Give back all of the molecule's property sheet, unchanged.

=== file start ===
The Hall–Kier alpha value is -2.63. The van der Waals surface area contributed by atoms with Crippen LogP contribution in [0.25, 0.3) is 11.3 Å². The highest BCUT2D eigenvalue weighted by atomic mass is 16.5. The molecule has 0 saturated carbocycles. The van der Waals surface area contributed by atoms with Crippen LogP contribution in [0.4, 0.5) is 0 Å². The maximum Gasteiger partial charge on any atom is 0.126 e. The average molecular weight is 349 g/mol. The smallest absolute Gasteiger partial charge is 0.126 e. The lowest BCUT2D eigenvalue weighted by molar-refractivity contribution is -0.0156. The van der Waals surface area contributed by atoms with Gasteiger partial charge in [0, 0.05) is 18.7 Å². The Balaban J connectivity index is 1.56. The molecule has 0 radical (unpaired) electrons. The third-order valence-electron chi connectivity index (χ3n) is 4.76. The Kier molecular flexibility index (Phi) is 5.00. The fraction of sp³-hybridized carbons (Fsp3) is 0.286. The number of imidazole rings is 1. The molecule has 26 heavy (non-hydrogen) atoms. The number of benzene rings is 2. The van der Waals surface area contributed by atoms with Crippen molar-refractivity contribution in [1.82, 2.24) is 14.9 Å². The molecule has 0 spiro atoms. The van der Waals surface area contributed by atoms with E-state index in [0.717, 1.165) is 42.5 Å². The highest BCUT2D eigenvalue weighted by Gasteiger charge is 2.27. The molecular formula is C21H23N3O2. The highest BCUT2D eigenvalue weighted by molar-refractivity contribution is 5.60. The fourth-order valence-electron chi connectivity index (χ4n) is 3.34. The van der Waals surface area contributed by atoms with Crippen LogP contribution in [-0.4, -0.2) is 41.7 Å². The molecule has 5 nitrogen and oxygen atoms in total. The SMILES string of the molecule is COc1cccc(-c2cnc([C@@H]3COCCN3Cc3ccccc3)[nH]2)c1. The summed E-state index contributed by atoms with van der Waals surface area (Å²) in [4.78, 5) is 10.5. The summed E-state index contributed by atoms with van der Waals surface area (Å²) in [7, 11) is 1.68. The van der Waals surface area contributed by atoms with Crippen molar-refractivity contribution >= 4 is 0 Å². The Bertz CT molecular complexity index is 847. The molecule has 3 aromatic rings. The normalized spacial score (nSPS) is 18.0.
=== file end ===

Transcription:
The Hall–Kier alpha value is -2.63. The van der Waals surface area contributed by atoms with Crippen LogP contribution in [0.25, 0.3) is 11.3 Å². The highest BCUT2D eigenvalue weighted by atomic mass is 16.5. The molecule has 0 saturated carbocycles. The van der Waals surface area contributed by atoms with Crippen LogP contribution in [0.4, 0.5) is 0 Å². The maximum Gasteiger partial charge on any atom is 0.126 e. The average molecular weight is 349 g/mol. The smallest absolute Gasteiger partial charge is 0.126 e. The lowest BCUT2D eigenvalue weighted by molar-refractivity contribution is -0.0156. The van der Waals surface area contributed by atoms with Gasteiger partial charge in [0, 0.05) is 18.7 Å². The Balaban J connectivity index is 1.56. The molecule has 0 radical (unpaired) electrons. The third-order valence-electron chi connectivity index (χ3n) is 4.76. The Kier molecular flexibility index (Phi) is 5.00. The fraction of sp³-hybridized carbons (Fsp3) is 0.286. The number of imidazole rings is 1. The molecule has 26 heavy (non-hydrogen) atoms. The number of benzene rings is 2. The van der Waals surface area contributed by atoms with Crippen molar-refractivity contribution in [1.82, 2.24) is 14.9 Å². The molecule has 0 spiro atoms. The van der Waals surface area contributed by atoms with E-state index in [0.717, 1.165) is 42.5 Å². The highest BCUT2D eigenvalue weighted by Gasteiger charge is 2.27. The molecular formula is C21H23N3O2. The highest BCUT2D eigenvalue weighted by molar-refractivity contribution is 5.60. The fourth-order valence-electron chi connectivity index (χ4n) is 3.34. The van der Waals surface area contributed by atoms with Crippen LogP contribution in [-0.4, -0.2) is 41.7 Å². The molecule has 5 nitrogen and oxygen atoms in total. The SMILES string of the molecule is COc1cccc(-c2cnc([C@@H]3COCCN3Cc3ccccc3)[nH]2)c1. The summed E-state index contributed by atoms with van der Waals surface area (Å²) in [4.78, 5) is 10.5. The summed E-state index contributed by atoms with van der Waals surface area (Å²) in [7, 11) is 1.68. The van der Waals surface area contributed by atoms with Crippen molar-refractivity contribution >= 4 is 0 Å². The Bertz CT molecular complexity index is 847. The molecule has 3 aromatic rings. The normalized spacial score (nSPS) is 18.0.